Periodically, when some new sex scandal among politicians breaks, or some old one shows up again unwanted, we are treated to a series of hand-wringing essays about what this or that action means about the implacable entitlement of men, or, alternatively, how our evolutionary makeup makes philandering among the powerful inevitable.
But another perspective is that the reason these stories of men behaving badly are of such intense interest and so widely discussed is because married men’s moral life is of intense interest to our culture. We are willing to- even eager to- judge them, while the stakes of women’s choices have perhaps faded away somewhat, as feminism steps in to defend almost any arrangement or decision.
This is an obvious contrast with 19th century literature: in Madame Bovary or A Doll’s House or Middlemarch, a married woman’s sexual and domestic choices are interesting as literature because they are open to moral judgement, because those choices- to stay or go, to suffer or stray- are given moral weight by the society. This is most obvious in Tolstoy’s Anna Karenina, the epigraph to which establishes the theme of judgement and retribution up front:
“Vengeance is mine; I will repay, saith the Lord.” – Romans 12:19
One of the main themes in Anna Karenina is the contrast between Anna herself, who is utterly destroyed when she strays from her marriage, and her brother Stepan Arkadyevitch (Stiva) Oblonsky, a cheerful and popular civil servant and minor politico who gaily strolls along, philandering with gusto and doing damage to his family and others wherever he goes. In the beginning of the novel, we learn that his conscience is entirely free when he is found out for sleeping with the governess, and that he only regrets getting caught:
Stepan Arkadyevitch was a truthful man in his relations with himself. He was incapable of deceiving himself and persuading himself that he repented of his conduct. He could not at this date repent of the fact that he, a handsome, susceptible man of thirty-four, was not in love with his wife, the mother of five living and two dead children, and only a year younger than himself. All he repented of was that he had not succeeded better in hiding it from his wife. But he felt all the difficulty of his position and was sorry for his wife, his children, and himself. Possibly he might have managed to conceal his sins better from his wife if he had anticipated that the knowledge of them would have had such an effect on her. He had never clearly thought out the subject, but he had vaguely conceived that his wife must long ago have suspected him of being unfaithful to her, and shut her eyes to the fact. He had even supposed that she, a worn-out woman no longer young or good-looking, and in no way remarkable or interesting, merely a good mother, ought from a sense of fairness to take an indulgent view. It had turned out quite the other way.
‘Oh, it’s awful! oh dear, oh dear! awful!’ Stepan Arkadyevitch kept repeating to himself, and he could think of nothing to be done. ‘And how well things were going up till now! how well we got on! She was contented and happy in her children; I never interfered with her in anything; I let her manage the children and the house just as she liked. It’s true it’s bad her having been a governess in our house. That’s bad! There’s something common, vulgar, in flirting with one’s governess. But what a governess!’ (He vividly recalled the roguish black eyes of Mlle. Roland and her smile.)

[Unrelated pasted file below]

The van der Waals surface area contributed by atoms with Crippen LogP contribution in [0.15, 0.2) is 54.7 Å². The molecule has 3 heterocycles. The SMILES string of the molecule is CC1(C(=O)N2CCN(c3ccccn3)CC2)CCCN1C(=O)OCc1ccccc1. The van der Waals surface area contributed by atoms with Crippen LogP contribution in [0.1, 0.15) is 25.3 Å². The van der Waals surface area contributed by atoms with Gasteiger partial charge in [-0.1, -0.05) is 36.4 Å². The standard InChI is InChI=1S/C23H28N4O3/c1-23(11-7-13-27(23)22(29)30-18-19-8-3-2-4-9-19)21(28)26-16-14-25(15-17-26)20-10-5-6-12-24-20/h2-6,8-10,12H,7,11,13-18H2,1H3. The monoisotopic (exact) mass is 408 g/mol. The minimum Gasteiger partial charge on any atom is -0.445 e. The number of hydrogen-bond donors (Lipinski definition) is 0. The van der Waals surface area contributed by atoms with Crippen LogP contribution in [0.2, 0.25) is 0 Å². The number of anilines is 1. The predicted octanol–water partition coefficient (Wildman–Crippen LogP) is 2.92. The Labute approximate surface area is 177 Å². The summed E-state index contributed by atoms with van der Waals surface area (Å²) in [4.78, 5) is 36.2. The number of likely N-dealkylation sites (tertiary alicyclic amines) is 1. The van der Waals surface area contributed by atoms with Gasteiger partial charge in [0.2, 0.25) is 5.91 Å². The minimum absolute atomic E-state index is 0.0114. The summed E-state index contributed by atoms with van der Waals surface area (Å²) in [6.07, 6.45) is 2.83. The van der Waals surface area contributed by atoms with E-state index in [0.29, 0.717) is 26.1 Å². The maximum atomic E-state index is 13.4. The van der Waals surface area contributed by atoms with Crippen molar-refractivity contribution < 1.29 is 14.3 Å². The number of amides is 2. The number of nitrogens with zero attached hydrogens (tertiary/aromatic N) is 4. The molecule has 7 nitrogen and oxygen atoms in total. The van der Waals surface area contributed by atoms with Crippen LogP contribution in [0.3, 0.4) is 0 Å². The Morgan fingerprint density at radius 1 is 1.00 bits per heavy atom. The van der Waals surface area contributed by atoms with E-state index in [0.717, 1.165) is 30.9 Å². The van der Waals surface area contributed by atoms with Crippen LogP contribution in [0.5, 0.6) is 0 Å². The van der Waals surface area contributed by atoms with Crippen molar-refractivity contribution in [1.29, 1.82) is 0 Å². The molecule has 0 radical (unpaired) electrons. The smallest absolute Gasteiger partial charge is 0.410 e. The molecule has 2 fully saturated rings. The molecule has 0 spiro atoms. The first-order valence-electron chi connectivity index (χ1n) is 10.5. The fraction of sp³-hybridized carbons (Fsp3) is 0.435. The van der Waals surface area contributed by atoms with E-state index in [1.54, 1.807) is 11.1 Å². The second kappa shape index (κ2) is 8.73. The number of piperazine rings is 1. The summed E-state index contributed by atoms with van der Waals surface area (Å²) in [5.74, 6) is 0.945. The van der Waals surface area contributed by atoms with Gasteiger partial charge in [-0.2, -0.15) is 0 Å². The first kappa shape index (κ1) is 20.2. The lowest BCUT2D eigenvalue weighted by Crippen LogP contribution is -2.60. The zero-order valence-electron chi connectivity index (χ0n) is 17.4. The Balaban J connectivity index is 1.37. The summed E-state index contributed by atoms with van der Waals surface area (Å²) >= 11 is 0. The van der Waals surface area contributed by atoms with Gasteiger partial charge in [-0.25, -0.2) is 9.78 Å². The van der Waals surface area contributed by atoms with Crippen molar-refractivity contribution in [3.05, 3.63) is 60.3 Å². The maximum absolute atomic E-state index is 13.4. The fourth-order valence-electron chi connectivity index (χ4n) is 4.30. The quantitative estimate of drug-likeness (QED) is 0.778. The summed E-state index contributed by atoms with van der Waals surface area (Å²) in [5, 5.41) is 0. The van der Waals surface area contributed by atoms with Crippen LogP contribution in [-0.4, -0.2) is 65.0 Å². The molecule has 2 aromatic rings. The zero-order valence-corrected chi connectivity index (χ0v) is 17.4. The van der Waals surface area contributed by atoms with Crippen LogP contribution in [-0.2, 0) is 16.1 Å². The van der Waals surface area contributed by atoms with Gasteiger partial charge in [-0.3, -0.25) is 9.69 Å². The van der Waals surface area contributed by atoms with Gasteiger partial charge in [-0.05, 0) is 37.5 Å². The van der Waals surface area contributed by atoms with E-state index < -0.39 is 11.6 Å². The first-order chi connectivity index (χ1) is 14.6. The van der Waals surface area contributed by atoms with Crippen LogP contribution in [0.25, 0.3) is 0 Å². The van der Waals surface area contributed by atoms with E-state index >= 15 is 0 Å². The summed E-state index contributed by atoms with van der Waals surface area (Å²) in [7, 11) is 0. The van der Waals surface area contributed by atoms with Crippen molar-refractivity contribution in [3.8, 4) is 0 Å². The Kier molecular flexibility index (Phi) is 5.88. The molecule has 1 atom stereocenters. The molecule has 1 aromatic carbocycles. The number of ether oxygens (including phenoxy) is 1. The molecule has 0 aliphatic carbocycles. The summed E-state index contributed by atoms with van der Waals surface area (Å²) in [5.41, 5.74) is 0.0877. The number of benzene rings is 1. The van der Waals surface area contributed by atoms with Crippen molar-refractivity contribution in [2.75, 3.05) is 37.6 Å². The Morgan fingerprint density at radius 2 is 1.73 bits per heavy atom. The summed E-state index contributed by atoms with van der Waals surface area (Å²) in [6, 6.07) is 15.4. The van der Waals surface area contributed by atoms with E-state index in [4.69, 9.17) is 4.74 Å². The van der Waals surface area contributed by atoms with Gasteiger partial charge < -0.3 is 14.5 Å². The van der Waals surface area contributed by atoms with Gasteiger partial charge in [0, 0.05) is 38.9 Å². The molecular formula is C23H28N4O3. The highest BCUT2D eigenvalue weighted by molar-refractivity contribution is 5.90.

Indeed, almost no one in Tolstoy’s novel is willing to hold Stiva’s actions against him; the narrator may judge, but no one else does. Vengeance is repaid in spades upon Anna for falling in love with a man who isn’t her husband, and for abandoning her son, while no vengeance of any kind (at least in this life) descends upon her brother.
Has this changed? Has the double standard faded? It certainly seems as if it has. But I think it is an open question whether that is a favor to women or to men.
One simple observation that has struck me throughout my adult life is that, for all the ways in which the legal (and arguably cultural) terrain of marriage has shifted away from men’s favor, the men I know who have the option of marrying someone they love generally do so, and are happy to have done so. Those who no longer marry are overwhelmingly those with fewer options and less economic security, not more. And while “happiness research” is subject to its share of fair criticisms, one can’t entirely ignore patterns like this:
By many objective measures the lives of women in the United States have improved over the past 35 years, yet we show that measures of subjective well-being indicate that women’s happiness has declined both absolutely and relative to men. The paradox of women’s declining relative well-being is found across various datasets, measures of subjective well-being, and is pervasive across demographic groups and industrialized countries. Relative declines in female happiness have eroded a gender gap in happiness in which women in the 1970s typically reported higher subjective well-being than did men. These declines have continued and a new gender gap is emerging—one with higher subjective well-being for men.
Being the subject of moral judgement is a burden but also a gift.